Panel dis­cusses over-in­car­cer­a­tion of Indige­nous peo­ple

Gladue prin­ci­ple seeks to “equal­ize” ap­pli­ca­tion of laws

The McGill Daily - - News - Nadir Khan The Mcgill Daily

On Tues­day March 15, a panel event called “Gladue Courts” was held at Mcgill’s Fac­ulty of Law to dis­cuss how Indige­nous peo­ple are treated in the Cana­dian crim­i­nal jus­tice sys­tem. Or­ga­nized by law stu­dents Lana Bel­ber and Alice Mir­lesse, with sup­port from the Abo­rig­i­nal Law Stu­dents’ As­so­ci­a­tion and SSMU Indige­nous Af­fairs, the event specif­i­cally sought to shed light on an of­ten ne­glected as­pect of sen­tenc­ing in Cana­dian crim­i­nal law — the Gladue prin­ci­ple — which seeks to al­le­vi­ate the over-in­car­cer­a­tion of Indige­nous peo­ple.

Among the panelists was Ai­dan John­son, a for­mer lawyer at Le­gal Aid On­tario who has reg­u­larly rep­re­sented Indige­nous peo­ple in the past. John­son ex­plained that the Gladue de­ci­sion of the Supreme Court of Canada led to a change in the Crim­i­nal Code which re­quires judges and lawyers to pay par­tic­u­lar at­ten­tion to the unique his­tory and cir­cum­stances of Indige­nous peo­ple. It par­tic­u­larly re­quires that al­ter­na­tives to jail time be con­sid­ered when an Indige­nous per­son is sen­tenced fol­low­ing a con­vic­tion.

“Con­cern for the over-rep­re­sen­ta­tion of Abo­rig­i­nal peo­ples in jails is a fac­tor un­der­pin­ning Gladue law,” John­son ex­plained. “Abo­rig­i­nal peo­ple don’t get a fair shake in the jus­tice sys­tem, the rules are not ap­plied equally to them, so Gladue is an equal­iz­ing mea­sure.”

The panelists ex­pressed frus­tra­tion with the le­gal com­mu­nity’s re­sponse to im­ple­ment­ing the Gladue prin­ci­ple. Vivien Carli, pro­gram man­ager of the Un­galuk Safer Com­mu­ni­ties Pro­gram at Makivik Cor­po­ra­tion, ex­plained that there are few peo­ple prop­erly trained to write Gladue re­ports, and that those who are face time con­straints.

“To give you an idea, the Gladue writer is given 20 hours to write a re­port. [...] You have 20 hours to go in, of­ten in a de­ten­tion cen­ter, and talk to some­one who you have never met be­fore, and get them to open up and tell you about all their trauma and fam­ily his­tory – maybe for the first time in their life. You can imag­ine the chal­lenges.”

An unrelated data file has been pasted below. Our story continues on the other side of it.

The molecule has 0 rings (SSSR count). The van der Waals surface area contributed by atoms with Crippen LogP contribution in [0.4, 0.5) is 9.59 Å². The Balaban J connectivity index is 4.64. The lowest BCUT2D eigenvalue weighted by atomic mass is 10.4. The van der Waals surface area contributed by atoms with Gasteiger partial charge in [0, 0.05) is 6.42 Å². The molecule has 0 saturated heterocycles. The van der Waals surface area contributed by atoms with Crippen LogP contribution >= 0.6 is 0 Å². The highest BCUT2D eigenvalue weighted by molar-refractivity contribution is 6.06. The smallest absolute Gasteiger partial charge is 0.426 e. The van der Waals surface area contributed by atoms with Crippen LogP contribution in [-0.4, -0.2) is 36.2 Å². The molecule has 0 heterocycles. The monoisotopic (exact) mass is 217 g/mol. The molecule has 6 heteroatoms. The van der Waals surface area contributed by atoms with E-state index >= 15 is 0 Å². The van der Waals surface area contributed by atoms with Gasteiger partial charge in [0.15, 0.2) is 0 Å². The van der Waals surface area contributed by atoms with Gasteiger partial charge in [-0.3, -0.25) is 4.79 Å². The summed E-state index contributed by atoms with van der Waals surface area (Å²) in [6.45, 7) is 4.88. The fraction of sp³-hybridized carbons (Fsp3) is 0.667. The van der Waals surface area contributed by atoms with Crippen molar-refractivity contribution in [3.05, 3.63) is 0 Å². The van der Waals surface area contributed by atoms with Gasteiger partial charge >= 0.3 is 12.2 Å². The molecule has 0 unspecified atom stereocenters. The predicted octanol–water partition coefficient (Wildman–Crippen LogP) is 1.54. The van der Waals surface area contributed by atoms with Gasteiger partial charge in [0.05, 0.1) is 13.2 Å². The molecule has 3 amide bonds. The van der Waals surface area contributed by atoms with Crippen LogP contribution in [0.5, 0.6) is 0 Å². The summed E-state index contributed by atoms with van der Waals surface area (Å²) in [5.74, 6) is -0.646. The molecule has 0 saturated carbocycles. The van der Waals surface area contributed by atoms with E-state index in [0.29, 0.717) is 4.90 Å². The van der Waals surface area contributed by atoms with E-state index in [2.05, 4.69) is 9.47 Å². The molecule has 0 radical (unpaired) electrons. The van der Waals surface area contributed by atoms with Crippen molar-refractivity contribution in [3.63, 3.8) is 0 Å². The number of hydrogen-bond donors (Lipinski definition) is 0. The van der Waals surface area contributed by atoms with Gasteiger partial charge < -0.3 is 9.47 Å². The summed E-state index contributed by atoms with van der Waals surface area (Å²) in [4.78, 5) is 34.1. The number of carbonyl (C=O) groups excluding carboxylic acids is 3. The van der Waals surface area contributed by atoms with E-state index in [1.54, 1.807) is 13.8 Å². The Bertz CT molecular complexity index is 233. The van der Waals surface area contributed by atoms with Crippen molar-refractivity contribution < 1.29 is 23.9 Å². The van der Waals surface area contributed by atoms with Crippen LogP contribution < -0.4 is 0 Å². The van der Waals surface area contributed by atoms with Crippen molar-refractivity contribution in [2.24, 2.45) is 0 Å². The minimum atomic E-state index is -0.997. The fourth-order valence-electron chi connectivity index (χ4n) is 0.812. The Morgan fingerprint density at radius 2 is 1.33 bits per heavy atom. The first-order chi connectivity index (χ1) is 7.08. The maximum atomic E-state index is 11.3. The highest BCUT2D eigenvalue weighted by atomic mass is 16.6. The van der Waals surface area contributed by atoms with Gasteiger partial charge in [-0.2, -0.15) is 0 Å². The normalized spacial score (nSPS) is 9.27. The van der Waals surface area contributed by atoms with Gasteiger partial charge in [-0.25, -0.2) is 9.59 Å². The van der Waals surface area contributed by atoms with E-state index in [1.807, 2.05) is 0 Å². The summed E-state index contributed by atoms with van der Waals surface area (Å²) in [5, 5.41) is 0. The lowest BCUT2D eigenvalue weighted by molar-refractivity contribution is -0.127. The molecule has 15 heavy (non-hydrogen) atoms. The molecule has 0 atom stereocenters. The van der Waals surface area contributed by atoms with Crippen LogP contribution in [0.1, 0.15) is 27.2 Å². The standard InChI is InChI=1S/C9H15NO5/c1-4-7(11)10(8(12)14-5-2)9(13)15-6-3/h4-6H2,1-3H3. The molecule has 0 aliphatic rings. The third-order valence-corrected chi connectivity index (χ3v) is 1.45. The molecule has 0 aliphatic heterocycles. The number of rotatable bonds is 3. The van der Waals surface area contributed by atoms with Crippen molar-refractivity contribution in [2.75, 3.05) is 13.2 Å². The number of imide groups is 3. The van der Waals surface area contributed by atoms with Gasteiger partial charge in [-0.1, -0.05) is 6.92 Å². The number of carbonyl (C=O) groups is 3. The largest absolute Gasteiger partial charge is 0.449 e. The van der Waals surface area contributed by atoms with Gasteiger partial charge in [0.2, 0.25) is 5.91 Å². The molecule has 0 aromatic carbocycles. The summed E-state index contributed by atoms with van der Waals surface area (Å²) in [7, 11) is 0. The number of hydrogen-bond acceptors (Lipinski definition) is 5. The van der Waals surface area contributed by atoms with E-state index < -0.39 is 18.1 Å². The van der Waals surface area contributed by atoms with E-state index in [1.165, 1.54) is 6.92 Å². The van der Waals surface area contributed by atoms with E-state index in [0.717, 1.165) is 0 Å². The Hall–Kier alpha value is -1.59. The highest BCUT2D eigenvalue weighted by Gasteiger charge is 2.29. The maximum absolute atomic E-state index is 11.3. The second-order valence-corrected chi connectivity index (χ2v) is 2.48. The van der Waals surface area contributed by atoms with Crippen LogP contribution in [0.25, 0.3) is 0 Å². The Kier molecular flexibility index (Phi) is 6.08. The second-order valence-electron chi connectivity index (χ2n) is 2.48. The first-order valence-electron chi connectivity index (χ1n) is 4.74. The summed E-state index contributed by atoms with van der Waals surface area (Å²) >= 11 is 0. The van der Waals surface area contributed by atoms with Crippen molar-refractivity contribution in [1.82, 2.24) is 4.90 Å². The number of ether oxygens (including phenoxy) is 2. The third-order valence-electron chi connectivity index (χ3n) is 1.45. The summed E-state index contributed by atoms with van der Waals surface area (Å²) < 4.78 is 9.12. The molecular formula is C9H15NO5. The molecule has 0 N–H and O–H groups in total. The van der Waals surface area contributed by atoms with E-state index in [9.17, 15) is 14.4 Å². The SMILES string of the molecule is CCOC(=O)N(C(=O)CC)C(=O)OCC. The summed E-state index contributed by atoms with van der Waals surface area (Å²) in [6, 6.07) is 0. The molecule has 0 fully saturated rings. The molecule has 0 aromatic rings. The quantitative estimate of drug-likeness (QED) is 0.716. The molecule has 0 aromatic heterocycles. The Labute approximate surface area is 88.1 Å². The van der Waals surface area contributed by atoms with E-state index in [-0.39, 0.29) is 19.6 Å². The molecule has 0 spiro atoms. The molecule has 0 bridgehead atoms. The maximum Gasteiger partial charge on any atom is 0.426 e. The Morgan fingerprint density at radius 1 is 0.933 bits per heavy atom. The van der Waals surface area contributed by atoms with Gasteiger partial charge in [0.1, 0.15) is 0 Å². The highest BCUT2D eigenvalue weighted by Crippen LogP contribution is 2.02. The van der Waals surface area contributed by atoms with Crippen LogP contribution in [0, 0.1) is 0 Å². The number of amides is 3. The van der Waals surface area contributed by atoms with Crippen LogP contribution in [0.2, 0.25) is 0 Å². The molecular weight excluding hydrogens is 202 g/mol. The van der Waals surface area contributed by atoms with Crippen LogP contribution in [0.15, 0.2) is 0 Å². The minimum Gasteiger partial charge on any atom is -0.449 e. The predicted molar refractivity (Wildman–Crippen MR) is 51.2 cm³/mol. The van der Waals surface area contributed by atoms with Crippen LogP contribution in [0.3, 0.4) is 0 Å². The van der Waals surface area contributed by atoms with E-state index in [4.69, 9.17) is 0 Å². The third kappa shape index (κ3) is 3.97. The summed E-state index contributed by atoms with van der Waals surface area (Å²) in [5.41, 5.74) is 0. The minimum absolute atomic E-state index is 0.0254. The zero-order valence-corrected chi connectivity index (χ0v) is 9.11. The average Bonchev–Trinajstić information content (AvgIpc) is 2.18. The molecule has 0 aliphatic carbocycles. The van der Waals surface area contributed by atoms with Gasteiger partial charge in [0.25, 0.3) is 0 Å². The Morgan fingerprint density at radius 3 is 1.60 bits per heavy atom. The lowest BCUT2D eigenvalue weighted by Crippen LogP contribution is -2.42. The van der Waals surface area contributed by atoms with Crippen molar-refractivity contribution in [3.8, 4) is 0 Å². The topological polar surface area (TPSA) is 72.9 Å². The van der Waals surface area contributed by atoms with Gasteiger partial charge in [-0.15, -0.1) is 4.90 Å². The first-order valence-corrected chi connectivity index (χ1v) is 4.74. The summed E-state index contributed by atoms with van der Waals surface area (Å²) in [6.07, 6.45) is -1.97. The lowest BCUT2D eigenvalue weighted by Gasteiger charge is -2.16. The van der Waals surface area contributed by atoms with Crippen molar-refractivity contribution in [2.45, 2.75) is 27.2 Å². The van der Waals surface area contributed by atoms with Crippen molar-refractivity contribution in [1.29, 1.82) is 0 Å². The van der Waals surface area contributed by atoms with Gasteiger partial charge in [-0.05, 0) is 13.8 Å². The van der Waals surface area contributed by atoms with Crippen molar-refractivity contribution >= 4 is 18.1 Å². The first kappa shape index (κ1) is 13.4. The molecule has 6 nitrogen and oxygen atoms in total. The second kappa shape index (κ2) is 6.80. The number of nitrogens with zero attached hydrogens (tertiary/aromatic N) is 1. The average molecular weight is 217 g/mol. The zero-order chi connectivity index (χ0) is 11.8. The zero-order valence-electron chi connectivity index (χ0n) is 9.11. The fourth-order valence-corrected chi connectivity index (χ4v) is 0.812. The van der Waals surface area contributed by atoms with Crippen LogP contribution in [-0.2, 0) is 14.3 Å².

Wayne Robin­son, who, with Carli, re­cently founded the First Peo­ple’s Jus­tice Cen­tre ( FPJC) of Mon­treal, ex­plained the im­por­tance of com­mu­nity or­ga­ni­za­tions fill­ing in the gaps be­yond Gladue re­ports.

“Af­ter the Gladue re­port [is writ­ten], the writer leaves, and we’ve opened up a trauma there and there’s no con­tin­uum of ser­vice,” said Robin­son. “The FPJC pro­vides a con­tin­uum of ser­vice from pre- of­fence to post-in­car­cer­a­tion for Indige­nous of­fend­ers, en­sur­ing that Gladue is not just a tool to talk about sen­tenc­ing, but as a more holis­tic ap­proach.

Mir­lesse, a sec­ond year law stu­dent at Mcgill, ex­plained to The Daily that the orig­i­nal idea for the event emerged from an as­sign­ment that sec­ond year law stu­dents were given re­gard­ing Gladue prin­ci­ples. The or­ga­niz­ers wanted to “give an op­por­tu­nity to re­flect on these prin­ci­ples and what they meant for the com­mu­nity,” Mir­lesse said. Mir­lesse added that, with­out suf­fi­cient con­text, through which stu­dents could be made aware of the colo­nial and racist lega­cies of Cana­dian leg­is­la­tion, there was “too big of a risk for stu­dents to per­pet­u­ate stereo­types of col­o­niza­tion and racial prej­u­dice.”

An­dré Moreau, a Metis stu­dent in his first year of Mcgill law school who at­tended the event told The Daily, “I thought it was re­ally nice to see dif­fer­ent points of view, from the polic­ing side to the com­mu­nity side, even a more le­gal side.”

“Gladue is def­i­nitely a start­ing point. There has to be some sort of method to ad­dress this is­sue when it comes to jus­tice. How­ever it is a broader is­sue with ac­cess to health­care and ed­u­ca­tion as well, be­cause they all go hand in hand at the end of the day,” Moreau said.

“Con­cern for over­rep­re­sen­ta­tion of Abo­rig­i­nal peo­ples in jails is a fac­tor un­der­pin­ning Gladue law.” Ai­dan John­son, for­mer lawyer at Le­gal Aid On­tario

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